Objections | Comments | Questions | Home | Books | Tapes | Search | Contact Us
Compassion for Ducks
I just read your article Are Ducks Animals or Divinities?
What the hell is wrong with you?! Man, you folks are off the bubble! Very few people think that ducks are equal to man. However shoving fifty chickens into a square foot area and feeding them growth hormones, which they do, is also not the way to treat "God's creatures." I have no trouble eating meat but I would like my animals to come from farms, not factories (as most do) and I do think animals should be treated with some kind of compassion. As it is, animals raised for food don't have the same kind of "rights" as pets, which is fine but I think they should be treated with some dignity and I’m a little wary of eating an animal that has never seen the daylight and spent its entire life in a stressful, unnatural environment. You should be too!
I was forwarded this story from a friend and I can’t believe how freaking nuts you are, no wonder everyone's leaving the Catholic Church.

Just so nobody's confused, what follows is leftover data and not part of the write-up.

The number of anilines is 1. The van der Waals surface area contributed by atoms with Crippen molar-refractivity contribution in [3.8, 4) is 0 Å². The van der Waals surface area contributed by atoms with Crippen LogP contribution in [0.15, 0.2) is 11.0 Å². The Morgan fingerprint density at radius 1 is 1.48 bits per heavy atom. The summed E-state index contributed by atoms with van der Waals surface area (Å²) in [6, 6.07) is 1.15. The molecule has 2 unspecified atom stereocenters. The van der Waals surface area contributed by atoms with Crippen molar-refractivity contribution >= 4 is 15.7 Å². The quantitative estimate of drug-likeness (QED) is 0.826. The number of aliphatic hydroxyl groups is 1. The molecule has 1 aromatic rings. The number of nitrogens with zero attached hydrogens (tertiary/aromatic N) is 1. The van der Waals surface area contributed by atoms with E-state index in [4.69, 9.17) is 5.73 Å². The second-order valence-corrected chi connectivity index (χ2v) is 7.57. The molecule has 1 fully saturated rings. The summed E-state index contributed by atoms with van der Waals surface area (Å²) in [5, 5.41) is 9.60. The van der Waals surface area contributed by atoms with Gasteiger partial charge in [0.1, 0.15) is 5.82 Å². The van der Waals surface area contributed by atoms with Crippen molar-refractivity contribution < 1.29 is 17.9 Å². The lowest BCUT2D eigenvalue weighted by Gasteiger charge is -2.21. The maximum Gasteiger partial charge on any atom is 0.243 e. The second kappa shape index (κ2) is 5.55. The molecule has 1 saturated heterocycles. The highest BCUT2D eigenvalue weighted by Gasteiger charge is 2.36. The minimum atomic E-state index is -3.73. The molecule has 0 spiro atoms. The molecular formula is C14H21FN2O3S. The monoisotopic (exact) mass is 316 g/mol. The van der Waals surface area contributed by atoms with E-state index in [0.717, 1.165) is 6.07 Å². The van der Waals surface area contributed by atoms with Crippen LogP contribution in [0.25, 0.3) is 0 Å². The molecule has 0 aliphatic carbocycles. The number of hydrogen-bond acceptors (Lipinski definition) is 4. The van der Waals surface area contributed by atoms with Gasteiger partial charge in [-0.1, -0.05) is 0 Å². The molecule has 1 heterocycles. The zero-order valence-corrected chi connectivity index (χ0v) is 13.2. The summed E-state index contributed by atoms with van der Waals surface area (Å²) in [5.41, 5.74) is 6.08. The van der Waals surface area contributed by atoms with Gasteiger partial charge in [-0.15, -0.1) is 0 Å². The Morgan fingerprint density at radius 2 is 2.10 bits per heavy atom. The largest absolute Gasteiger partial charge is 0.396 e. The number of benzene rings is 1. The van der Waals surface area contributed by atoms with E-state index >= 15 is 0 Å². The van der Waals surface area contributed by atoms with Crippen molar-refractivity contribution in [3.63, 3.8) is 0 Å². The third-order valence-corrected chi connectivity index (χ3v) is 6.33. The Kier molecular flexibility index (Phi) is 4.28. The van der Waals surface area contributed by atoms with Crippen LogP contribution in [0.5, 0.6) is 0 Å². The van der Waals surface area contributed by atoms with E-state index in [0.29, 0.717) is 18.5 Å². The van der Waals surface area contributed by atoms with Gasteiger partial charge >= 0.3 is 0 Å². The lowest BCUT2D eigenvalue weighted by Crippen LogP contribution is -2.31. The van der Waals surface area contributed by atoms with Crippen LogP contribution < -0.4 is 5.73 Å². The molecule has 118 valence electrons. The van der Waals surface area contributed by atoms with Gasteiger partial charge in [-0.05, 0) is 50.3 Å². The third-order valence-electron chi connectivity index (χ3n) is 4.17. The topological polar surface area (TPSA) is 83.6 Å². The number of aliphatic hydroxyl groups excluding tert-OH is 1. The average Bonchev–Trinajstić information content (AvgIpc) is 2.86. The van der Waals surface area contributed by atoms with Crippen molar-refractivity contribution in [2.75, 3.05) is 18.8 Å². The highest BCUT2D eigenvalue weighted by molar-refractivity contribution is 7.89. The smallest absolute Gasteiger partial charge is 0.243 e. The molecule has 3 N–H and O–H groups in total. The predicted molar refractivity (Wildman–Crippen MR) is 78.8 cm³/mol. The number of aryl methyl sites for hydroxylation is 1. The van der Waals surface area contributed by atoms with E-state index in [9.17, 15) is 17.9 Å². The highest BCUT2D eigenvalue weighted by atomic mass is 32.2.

In your tumultuous and uncivil message you mixed three different topics, which we will distinguish out of consideration for other readers who may have some similar problems.
You reached the obtuse conclusion that if someone does not agree with these requirements he is crazy, and this would justify that many people are leaving the Catholic Church.
- All animals should be raised with dignity and compassion like pets;
- They should not be raised in closed or stressful places in any mass production process, but in open areas like farms.
- They should not be fed growth hormones.
Let us address this “argument.”
1. “Treat animals with dignity and compassion”